memo­ri­als will honor fallen po­lice of­fi­cers

mark­ers to be placed in spots where 20 died while serv­ing

Austin American-Statesman - - METRO & STATE - By Clau­dia Grisales

With a few digs of a shovel, 11-year-old Mikayla Hunter turned over the dirt be­low the grass as her fam­ily and mem­bers of the Austin Po­lice Depart­ment watched.

Mikayla, a blond girl with an ea­ger smile, helped open a spot in the ground where a crew would lay the first of 19 memo­ri­als to fallen of­fi­cers through­out the city.

It was here, along a busy corner of the In­ter­state 35 frontage road in South Austin, that Mikayla’s fa­ther, Clin­ton Hunter, died nearly nine years ago while try­ing to stop a man on the run.

“He was pretty brave,” the in­com­ing six­th­grader at Cedar Park Mid­dle School said. “I feel very grate­ful for ev­ery­one to be out here. I think that (peo­ple) should re­mem­ber he gave his life.”

Nearby, a crew be­gan erect­ing a 5-foot-4-inch-

tall gray gran­ite me­mo­rial to honor Hunter, the first of 20 of­fi­cers to be hon­ored with a me­mo­rial af­ter dy­ing in the line of duty. This me­mo­rial, erected close to where Hunter died near I-35 and Onion Creek Park­way, is the be­gin­ning of a pro­gram that has been in the works for sev­eral months to make Austin the first Texas city to honor its fallen of­fi­cers in such a way.

Hunter died Nov. 29, 2001, as he tried to lay a spike stripe along the road to stop an evad­ing driver who had been drink­ing. Hunter, 22, had been with the force just 14 months. He was a U.S. Army vet­eran and a Hays High School grad­u­ate who col­leagues de­scribed as a quiet leader.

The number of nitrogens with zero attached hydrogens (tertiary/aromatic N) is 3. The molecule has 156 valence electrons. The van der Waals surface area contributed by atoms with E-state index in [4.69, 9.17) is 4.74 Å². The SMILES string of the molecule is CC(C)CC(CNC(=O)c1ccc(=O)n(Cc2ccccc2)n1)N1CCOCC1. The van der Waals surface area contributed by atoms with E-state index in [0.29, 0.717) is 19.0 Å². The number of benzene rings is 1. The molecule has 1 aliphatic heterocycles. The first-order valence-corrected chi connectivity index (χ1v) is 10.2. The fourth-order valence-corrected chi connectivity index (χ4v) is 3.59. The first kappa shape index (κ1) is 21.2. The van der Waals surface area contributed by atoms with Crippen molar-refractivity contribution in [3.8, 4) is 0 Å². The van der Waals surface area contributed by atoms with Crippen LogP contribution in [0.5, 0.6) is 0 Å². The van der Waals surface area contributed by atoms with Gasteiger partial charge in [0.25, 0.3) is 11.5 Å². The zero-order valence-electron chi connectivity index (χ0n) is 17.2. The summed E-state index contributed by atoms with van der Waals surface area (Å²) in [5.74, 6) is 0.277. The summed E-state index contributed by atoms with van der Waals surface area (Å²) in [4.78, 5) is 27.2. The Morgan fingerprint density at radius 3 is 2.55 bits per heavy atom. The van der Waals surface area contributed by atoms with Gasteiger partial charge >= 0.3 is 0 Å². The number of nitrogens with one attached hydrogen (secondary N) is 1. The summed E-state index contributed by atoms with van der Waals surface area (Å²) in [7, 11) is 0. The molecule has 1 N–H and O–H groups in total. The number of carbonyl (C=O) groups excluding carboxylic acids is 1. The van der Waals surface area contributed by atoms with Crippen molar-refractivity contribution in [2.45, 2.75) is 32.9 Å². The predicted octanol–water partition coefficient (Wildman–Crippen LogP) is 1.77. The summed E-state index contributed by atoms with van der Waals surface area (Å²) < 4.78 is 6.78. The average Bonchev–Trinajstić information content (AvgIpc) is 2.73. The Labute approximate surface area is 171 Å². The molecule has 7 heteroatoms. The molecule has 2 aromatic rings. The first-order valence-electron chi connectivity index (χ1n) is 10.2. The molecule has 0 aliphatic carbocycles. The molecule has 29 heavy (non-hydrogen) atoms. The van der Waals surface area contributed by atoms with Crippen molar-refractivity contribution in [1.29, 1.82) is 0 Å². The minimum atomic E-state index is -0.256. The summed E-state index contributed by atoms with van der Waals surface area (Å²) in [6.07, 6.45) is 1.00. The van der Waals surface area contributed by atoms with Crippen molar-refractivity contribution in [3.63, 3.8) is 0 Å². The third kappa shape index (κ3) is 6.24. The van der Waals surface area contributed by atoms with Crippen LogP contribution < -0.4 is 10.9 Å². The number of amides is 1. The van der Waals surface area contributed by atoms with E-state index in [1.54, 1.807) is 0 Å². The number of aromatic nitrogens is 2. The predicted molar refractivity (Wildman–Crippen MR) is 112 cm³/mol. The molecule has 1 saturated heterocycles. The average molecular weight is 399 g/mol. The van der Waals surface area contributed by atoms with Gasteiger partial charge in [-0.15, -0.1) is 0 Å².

Mikayla was 2 when her fa­ther died.

“It’s things like this that help us re­mem­ber he will not be for­got­ten,” said Colleen Hun­terGau­dreau, Hunter’s widow, who has since re­mar­ried and lives with her hus­band, Mikayla, and 2-month-old and 2-yearold boys in Cedar Park.

As a crane be­gan to lower the gran­ite me­mo­rial, Hun­terGau­dreau smiled at her daugh­ter, and Mikayla’s grand­mother, Velma Hunter-Gon­za­les, qui­etly wiped tears flow­ing be­neath her sun­glasses.

“I think that it’s won­der­ful for our com­mu­nity to re­mem­ber,” said Hunter-Gon­za­les, who has be­come ac­tive against drunken driv­ers. “It’s very mov­ing for us.”

The me­mo­rial pro­gram is the brain­child of Austin po­lice Of­fi­cer Ja­son Huskins, who learned of the Austin of­fi­cers who had fallen in the line of duty as part of his train­ing through the po­lice academy.

“Ninety-five per­cent of peo­ple who drive through here don’t know,” Huskins says, look­ing out at the corner. “Now, hope­fully, that will change.”

Each me­mo­rial is 20 inches wide and 6 inches thick and will bear an Austin Po­lice shield and list the of­fi­cer’s name and last day of ser­vice, along with in­for­ma­tion about him or her and how the of­fi­cer was killed. The me­mo­rial will be placed as close as pos­si­ble to where the of­fi­cer was killed.

Huskins found sup­port for the idea through Rock­dale Me­mo­rial Co., which has built sim­i­lar memo­ri­als for Texas Depart­ment of Pub­lic Safety of­fi­cers. The com­pany is do­nat­ing the memo­ri­als for the Austin pro­gram. Twenty Austin po­lice of­fi­cers have died in the line of duty since 1875.

In a few cases where it’s not pos­si­ble to erect the large me­mo­rial, a plaque will be placed near where an of­fi­cer died, Huskins said.

“As time passes, the gen­eral pub­lic tends to for­get, but the fam­ily, the of­fi­cers, they re­mem­ber,” Huskins said. Now, they can re­mem­ber and “it serves as a place for the fam­ily to come.”

Ri­cardo B. Brazz­iell pho­tos

Paul Luckey, left, and Pa­trick Za­p­ata of Rock­dale Me­mo­rial Co. in­stall a gran­ite marker hon­or­ing Clin­ton Hunter, an Austin po­lice of­fi­cer who died in South Austin in 2001. The com­pany is do­nat­ing the memo­ri­als for Hunter and other Austin po­lice of­fi­cers who died in the line of duty.

Hunter’s widow, Colleen Hunter-Gau­dreau, and daugh­ter, Mikayla Hunter, are glad the of­fi­cers will be re­mem­bered. ‘He was pretty brave,’ said Mikayla of her fa­ther, who died when she was 2.

Ri­cardo B. Brazz­iell

Clin­ton Hunter died near In­ter­state 35 and Onion Creek Park­way while try­ing to stop a driver who had been drink­ing.

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